In 2011, 3D printing genius Tony Buser released the Spinscan, an open source 3D scanner based on a laser and a digital camera. MakerBot later used ideas from the Spinscan to create the closed source Digitizer 3D scanner. Thankfully, Spinscan is still available and has inspired numerous other open source scanners. Below we will take a look at a few of them.
The FabScan started out as a thesis project, and has since been adopted by a small community that continues to work on improving its capabilities. The FabScan works like many of the other laser scanners, but is aided by the incorporation of an enclosure that helps to even out light levels, preventing distortion in the scan.
An alternative method to laser scanners is the structured light scanner. Using a pico projector instead of a laser, the VirtuCube can be easily constructed with a few printed parts and basic electronics. This entire system can be placed into a cardboard box to prevent other light sources from causing errors in the print.
Two new and exciting open source scanners were released last week: The BQ Cyclop and Murobo Atlas.
BQ, a Spanish consumer electronics company, announced the Cyclop 3D scanner at CES. The Cyclop uses two laser line levels, a standard USB webcam, and BQ’s custom Arduino controller. BQ has written their own custom scanning application called Horus. While reports say the Cyclop is not available yet, BQ is stating that it will be later this year.
The Atlas 3D scanner by Murobo is currently seeking funding on Kickstarter. Like the Spinscan, Digitizer, and Cyclop, the Atlas uses laser line modules and a webcam to scan an object on a rotating platform. The Atlas replaces the Arduino with a Raspberry Pi to combine control and capture into the device. Like the Cyclop, the creator of the Atlas promises that it will be an open source project. The $129 kits are sold out, but there are some left at the $149 and $209 price points.
We will continue to keep an eye out for new DIY scanners as they emerge. With each generation improving software, design, and function, we will hopefully have great things to look forward to in the future.
13 thoughts on “5 DIY 3D Scanners to Watch”
At this point, I like the Atlas electronics and software (no custom boards required, and no dedicated computer) and the Ciclop mechanical design (looks like the right mix of printed and manufactured parts where each make sense). The good news is that, since they’re Open Source, it ought to be possible to come up with a best-of-breed combination of the two.
You know what they say about great minds?!? Also be sure to check out the FreeLSS project that the Atlas is based on. It’s amazing how much you find out after you hit publish.
My progress to date is that I’ve printed and assembled the turntable from Ciclop, and it’s very nice – the big bearing makes for smooth, solid operation. My only feedback so far is that their hand-made support structures don’t work well, though the parts still printed.
Last night I started to print the camera holder, knowing that it won’t be ideal because it doesn’t have the right space for a Pi nor for its camera, and my printer broke partway through :( Now that I have an enforced layoff while I repair the printer I’m thinking that I’ll try to design a cut-down version of the camera block that will print more easily and will let me just attach the Pi to the back in its own case. We’ll see how that goes…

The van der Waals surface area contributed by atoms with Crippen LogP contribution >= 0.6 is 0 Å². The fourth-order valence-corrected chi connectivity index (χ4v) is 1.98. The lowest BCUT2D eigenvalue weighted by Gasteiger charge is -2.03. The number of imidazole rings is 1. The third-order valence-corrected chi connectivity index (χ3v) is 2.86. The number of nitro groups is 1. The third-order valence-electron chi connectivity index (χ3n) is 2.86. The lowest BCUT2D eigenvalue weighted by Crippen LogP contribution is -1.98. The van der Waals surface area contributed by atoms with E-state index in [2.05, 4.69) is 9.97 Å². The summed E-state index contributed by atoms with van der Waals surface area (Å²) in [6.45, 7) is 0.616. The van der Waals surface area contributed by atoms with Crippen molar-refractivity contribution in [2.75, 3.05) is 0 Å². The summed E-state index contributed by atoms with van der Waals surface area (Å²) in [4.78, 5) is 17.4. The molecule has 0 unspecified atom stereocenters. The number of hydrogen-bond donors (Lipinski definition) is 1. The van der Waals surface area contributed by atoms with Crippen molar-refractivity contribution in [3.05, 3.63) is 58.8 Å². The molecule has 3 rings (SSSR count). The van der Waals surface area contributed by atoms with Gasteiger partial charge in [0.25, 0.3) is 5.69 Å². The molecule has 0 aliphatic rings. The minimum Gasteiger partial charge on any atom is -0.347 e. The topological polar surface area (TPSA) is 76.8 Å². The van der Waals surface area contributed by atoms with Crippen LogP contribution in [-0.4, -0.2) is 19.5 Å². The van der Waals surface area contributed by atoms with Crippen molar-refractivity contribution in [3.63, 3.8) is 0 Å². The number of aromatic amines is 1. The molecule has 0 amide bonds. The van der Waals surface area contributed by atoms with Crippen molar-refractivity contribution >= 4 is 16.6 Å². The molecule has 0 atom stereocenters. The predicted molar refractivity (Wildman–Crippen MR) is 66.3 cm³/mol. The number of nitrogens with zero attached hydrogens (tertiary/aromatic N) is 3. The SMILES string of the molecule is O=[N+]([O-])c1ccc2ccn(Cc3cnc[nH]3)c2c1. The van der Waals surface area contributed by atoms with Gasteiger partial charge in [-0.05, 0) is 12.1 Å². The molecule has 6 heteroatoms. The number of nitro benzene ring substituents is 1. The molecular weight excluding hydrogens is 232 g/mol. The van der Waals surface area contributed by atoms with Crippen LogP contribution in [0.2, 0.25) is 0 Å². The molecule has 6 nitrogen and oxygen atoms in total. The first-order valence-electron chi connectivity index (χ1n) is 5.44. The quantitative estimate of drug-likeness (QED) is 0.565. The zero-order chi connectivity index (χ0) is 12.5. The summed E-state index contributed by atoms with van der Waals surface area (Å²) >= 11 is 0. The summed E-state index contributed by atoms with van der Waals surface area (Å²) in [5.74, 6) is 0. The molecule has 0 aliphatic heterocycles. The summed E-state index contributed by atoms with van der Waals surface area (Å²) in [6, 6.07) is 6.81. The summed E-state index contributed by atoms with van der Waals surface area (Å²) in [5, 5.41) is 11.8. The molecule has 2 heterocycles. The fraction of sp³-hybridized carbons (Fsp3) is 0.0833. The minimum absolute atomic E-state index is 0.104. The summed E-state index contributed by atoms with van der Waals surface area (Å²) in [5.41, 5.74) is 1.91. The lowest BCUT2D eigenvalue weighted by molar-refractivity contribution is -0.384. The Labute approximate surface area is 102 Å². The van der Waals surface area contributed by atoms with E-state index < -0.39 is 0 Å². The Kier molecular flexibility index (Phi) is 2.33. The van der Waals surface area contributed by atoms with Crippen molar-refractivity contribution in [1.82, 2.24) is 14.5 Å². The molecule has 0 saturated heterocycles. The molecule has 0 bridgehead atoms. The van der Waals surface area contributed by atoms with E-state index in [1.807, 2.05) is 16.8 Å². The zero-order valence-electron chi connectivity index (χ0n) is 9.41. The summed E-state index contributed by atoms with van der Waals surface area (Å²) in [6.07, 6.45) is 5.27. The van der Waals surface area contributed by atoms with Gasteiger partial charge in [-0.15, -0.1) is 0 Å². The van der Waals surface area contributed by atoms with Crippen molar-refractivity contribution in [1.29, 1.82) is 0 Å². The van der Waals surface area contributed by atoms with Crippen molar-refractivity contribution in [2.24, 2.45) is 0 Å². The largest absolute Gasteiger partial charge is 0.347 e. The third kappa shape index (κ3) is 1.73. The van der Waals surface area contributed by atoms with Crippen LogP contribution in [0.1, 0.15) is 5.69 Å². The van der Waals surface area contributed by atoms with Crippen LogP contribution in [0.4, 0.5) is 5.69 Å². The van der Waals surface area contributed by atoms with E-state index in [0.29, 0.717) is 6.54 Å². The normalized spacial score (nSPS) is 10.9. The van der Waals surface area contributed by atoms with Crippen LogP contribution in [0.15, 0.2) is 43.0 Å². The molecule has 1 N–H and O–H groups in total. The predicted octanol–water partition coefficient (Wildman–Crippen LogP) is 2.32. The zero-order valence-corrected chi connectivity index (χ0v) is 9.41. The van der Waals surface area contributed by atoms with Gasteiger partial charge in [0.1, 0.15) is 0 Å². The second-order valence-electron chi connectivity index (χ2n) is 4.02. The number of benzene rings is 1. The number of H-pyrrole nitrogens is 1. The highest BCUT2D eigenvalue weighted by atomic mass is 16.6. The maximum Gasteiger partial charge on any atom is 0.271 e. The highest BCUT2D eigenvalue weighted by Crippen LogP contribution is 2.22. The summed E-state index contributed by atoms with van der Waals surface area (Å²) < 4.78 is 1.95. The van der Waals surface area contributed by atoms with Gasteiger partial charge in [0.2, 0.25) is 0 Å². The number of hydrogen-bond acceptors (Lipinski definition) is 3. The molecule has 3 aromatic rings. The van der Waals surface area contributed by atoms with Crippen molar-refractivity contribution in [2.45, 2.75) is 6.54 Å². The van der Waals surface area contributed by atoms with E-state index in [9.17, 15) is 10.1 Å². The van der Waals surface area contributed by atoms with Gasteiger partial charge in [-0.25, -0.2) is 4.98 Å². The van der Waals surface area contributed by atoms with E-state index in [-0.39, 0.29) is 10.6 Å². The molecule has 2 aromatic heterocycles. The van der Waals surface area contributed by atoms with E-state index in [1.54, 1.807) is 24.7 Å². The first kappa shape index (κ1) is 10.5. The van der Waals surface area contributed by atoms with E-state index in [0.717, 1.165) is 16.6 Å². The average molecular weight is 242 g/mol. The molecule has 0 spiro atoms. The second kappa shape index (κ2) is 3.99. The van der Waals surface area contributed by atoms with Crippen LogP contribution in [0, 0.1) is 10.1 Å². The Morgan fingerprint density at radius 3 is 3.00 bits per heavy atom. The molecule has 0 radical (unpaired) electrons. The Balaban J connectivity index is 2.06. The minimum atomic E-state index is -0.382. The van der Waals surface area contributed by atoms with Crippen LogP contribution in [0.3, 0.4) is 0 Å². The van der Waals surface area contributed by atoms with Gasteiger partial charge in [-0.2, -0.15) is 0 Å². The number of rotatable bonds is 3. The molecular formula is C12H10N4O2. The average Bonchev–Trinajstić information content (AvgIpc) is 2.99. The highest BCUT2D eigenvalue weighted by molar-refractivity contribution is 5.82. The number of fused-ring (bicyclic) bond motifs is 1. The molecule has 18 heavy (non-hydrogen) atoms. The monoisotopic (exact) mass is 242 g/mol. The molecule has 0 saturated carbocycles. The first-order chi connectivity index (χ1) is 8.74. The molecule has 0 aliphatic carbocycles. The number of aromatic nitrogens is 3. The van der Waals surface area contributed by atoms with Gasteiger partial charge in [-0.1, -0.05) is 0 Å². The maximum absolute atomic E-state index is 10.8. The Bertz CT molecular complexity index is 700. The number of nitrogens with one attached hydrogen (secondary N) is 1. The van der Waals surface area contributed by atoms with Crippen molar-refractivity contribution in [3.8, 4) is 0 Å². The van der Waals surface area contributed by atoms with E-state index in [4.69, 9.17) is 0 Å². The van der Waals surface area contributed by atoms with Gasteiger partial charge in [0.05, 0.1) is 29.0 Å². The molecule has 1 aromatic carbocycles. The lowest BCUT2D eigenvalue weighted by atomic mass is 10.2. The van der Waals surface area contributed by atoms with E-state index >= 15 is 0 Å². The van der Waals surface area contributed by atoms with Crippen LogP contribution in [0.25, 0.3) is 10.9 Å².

Interesting idea, it would be great if you can share the modifications you make afterwards.
Good to know, I think I’m going to start printing this ASAP.
I’ve started to document the process of mashing the Ciclop and ATLAS together (into the Piclop ;) here: http://bill-owens.blogspot.com/2015/02/building-piclop.html
Of course BQ have taken on sponsorship of Octoprint and hired Gina Haußge to continue development so they have good credentials!
One inaccuracy – the concept of 3D scanning by turntable and laser dates from the 1980s, so in this case it’s not really applicable to say Makerbot used Tony Buser’s 2011 ideas (because the published ideas predate the Spinscan). What has made the 80s ideas mature into products is the availability of mass produced stepper motors to make 3D printers (and other robotic manufacturing) much more common. Can dig out the old references if you really want them Matt Stultz, cos… I wrote them. :)
Thanks Pat, you are right and I should have actually clarified that more, something along the line of Tony doing some of the original work on bringing these devices to the masses at an affordable cost. These are not even the only scanners of their type on the market, just most of them are not in the price point that the average user can afford. I would love to see your documents, not because I doubt you but because I would love to learn more about the technology. Thanks for your input!
One other thing – the Ciclop files are now available: http://diwo.bq.com/en/ciclop-released/
ciclop is available now
There is a new version of the FabScan called FabScanPi http://fabscan.org
here is 3d scanner http://www.3dmaxprinter.com/shop/3d-scanner/3d-scanner-diy-kit-for-scanning-3d-printer-objects/
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